For a long while, it was incredibly difficult to find a Nintendo Switch in stock. The game console was flying off store shelves quicker than retailers could stock them, and there are cries of an artificial shortage on Nintendo's part as a ploy to drum up demand. I've been skeptical of that theory from the outset because the of the numbers, the latest of which pegs the Switch as the fastest selling home videogame system in U.S. history.
Since launching 10 months on March 3, 2017, Nintendo has sold more than 4.8 million Switch units in the U.S. alone, according to the company's internal record keeping. No other console has seen higher sales figures in the same time span, not even the original Wii, a once highly popular game system and previous record holder with more than 4 million sales in its first 10 months on the market.
"Fans across the country have experienced the joy of playing their favorite games at home or on the go," said Reggie Fils-Aime, Nintendo of America’s President and COO. "Now that many more people have received Nintendo Switch systems for the holidays, we look forward to bringing them fun new surprises in 2018 and beyond."
The Switch is a lot easier to find in stock these days, so it will be interesting to see how sales shake out throughout 2018. An increasingly strong lineup of games could keep the momentum going. One of our few complaints with the Switch when we reviewed it was a weak games catalog at the outset—beyond The Legend of Zelda: Breath of the Wild, most of what was available for the Switch was not all that intriguing.
Fast forward to now and it is a different story. More than 60 percent of Switch owners have Super Mario Odyssey, and relatively recent addition to the Switch library, and Zelda continues to be popular with more than 55 percent owning it. Over half of all Switch owners have Mario Kart 8 Deluxe, while Splatoon 2 has been able to carve out a 20 percent share among Switch owners.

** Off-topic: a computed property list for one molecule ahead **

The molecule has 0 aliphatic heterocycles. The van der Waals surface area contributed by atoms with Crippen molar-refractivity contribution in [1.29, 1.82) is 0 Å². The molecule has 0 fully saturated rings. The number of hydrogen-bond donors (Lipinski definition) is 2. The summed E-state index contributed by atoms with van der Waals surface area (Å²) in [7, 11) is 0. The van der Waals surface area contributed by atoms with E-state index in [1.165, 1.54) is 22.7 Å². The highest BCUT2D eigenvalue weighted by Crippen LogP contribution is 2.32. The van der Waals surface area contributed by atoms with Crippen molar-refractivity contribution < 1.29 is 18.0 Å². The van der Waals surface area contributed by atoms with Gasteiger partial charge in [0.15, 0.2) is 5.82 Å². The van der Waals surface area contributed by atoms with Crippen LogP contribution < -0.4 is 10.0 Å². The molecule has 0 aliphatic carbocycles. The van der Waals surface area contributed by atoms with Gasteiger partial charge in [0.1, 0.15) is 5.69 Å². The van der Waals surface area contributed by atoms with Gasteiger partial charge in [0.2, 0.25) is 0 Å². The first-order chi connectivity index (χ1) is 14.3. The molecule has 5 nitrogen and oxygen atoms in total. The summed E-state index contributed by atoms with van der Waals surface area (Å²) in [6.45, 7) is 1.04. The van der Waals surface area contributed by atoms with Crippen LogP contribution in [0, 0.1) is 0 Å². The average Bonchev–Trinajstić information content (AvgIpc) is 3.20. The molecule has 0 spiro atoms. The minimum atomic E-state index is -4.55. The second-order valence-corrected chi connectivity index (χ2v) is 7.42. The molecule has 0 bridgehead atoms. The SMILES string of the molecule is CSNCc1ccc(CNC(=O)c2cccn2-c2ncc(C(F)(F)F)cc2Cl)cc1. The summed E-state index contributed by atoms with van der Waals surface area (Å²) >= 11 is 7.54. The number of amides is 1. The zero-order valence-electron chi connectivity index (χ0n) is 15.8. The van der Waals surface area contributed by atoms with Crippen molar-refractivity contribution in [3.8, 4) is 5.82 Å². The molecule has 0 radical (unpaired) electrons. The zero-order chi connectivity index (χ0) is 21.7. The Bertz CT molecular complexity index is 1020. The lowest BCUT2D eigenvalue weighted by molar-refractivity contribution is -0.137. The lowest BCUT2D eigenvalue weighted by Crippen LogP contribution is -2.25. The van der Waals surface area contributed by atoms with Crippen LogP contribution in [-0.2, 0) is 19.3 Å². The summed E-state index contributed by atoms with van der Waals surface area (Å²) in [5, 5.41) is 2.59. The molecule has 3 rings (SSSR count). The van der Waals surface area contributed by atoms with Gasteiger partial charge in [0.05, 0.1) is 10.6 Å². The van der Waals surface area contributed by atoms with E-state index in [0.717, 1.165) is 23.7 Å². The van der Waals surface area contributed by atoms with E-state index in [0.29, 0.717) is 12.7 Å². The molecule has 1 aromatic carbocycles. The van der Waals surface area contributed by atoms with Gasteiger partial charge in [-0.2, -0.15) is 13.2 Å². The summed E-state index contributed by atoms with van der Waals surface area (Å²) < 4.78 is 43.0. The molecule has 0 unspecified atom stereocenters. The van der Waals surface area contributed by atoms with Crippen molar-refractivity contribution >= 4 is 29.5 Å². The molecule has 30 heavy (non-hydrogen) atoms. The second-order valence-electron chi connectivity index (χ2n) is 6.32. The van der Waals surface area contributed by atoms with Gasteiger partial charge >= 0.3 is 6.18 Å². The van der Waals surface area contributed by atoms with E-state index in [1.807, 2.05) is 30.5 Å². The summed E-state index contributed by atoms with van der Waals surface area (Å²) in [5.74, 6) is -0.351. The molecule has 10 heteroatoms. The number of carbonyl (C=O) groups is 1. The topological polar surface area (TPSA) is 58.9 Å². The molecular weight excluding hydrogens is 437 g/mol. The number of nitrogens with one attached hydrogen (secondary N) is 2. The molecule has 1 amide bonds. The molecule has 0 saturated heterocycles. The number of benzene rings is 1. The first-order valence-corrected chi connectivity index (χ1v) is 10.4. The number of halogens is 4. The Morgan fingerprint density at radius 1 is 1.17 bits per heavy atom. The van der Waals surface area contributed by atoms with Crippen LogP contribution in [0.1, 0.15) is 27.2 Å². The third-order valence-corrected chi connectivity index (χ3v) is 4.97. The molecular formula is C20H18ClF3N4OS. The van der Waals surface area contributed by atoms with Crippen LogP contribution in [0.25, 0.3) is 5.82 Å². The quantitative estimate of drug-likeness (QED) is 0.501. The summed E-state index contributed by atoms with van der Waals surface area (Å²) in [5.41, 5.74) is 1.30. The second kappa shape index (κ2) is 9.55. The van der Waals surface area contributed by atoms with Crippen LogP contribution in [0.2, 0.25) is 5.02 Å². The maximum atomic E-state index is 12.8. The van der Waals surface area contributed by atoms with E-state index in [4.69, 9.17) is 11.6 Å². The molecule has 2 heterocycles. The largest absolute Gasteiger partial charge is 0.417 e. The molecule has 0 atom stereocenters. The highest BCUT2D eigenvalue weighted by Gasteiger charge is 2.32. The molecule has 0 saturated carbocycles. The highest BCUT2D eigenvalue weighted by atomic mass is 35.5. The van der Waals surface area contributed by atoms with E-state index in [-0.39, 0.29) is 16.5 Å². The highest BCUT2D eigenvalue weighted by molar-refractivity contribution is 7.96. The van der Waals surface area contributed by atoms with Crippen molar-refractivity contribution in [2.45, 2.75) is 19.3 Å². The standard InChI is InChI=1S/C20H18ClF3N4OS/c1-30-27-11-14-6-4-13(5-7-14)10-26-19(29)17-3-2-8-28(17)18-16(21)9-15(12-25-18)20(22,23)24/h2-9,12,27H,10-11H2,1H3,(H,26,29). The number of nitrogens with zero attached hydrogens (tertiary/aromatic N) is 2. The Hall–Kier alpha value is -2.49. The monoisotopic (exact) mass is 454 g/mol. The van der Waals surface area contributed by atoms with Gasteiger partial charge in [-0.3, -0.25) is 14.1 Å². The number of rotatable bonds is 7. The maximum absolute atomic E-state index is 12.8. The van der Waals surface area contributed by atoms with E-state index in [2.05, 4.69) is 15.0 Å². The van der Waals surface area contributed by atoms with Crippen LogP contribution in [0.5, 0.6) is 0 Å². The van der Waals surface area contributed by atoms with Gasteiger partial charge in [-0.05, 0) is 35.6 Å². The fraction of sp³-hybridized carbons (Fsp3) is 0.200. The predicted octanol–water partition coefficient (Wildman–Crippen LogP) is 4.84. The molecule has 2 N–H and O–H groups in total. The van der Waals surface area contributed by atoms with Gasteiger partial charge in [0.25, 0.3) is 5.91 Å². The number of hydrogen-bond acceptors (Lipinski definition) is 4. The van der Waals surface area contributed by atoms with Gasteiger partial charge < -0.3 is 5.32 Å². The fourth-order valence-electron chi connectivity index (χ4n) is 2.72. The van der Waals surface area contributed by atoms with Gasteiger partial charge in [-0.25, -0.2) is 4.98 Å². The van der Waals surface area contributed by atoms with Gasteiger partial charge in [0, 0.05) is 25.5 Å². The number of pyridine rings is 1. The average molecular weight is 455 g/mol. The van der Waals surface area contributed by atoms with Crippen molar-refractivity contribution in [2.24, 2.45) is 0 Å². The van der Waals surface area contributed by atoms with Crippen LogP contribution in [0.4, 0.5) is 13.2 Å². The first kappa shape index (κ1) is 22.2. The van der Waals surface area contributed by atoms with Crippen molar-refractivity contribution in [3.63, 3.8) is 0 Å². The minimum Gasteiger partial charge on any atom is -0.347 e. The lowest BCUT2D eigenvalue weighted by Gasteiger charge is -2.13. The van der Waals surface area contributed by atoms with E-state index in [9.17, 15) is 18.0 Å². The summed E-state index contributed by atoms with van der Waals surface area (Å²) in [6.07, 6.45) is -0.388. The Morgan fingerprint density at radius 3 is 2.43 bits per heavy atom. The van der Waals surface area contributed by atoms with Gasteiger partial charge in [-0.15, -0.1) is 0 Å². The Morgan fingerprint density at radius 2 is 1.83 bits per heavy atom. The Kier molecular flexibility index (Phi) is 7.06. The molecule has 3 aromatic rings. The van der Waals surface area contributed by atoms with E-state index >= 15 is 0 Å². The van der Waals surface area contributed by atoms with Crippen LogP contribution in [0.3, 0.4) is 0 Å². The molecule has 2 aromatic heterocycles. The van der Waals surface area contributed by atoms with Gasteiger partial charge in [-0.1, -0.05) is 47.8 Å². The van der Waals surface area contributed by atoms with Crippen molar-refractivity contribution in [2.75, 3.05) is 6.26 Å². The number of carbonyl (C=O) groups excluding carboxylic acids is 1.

The current tally comes to more than 300 games by third-party developers on the Switch. Not all of those are AAA titles by any stretch, though they do include some big time names and brands, including FIFA 18 from Electronic Arts, Mario + Rabbids Kingdom Battle and Just Dance from Ubisoft, The Elder Scrolls V: Skyrim and Doom from Bethesda, L.A. Noire from Rockstar Games, NBA 2K18 from 2K Games, and the list goes on.
I suspect the continued release of high profile games will continue driving Switch sales throughout the year. However, Nintendo will need to be careful not to let its foot off the gas pedal. Going forward, the company plans to publish more of its own titles, including Kirby Star Allies, Bayonetta 1 and 2, and an unnamed game starring Yoshi. Those should help, and so should more third-party games. As long as upcoming game releases do not become stale, the Switch will be in good shape.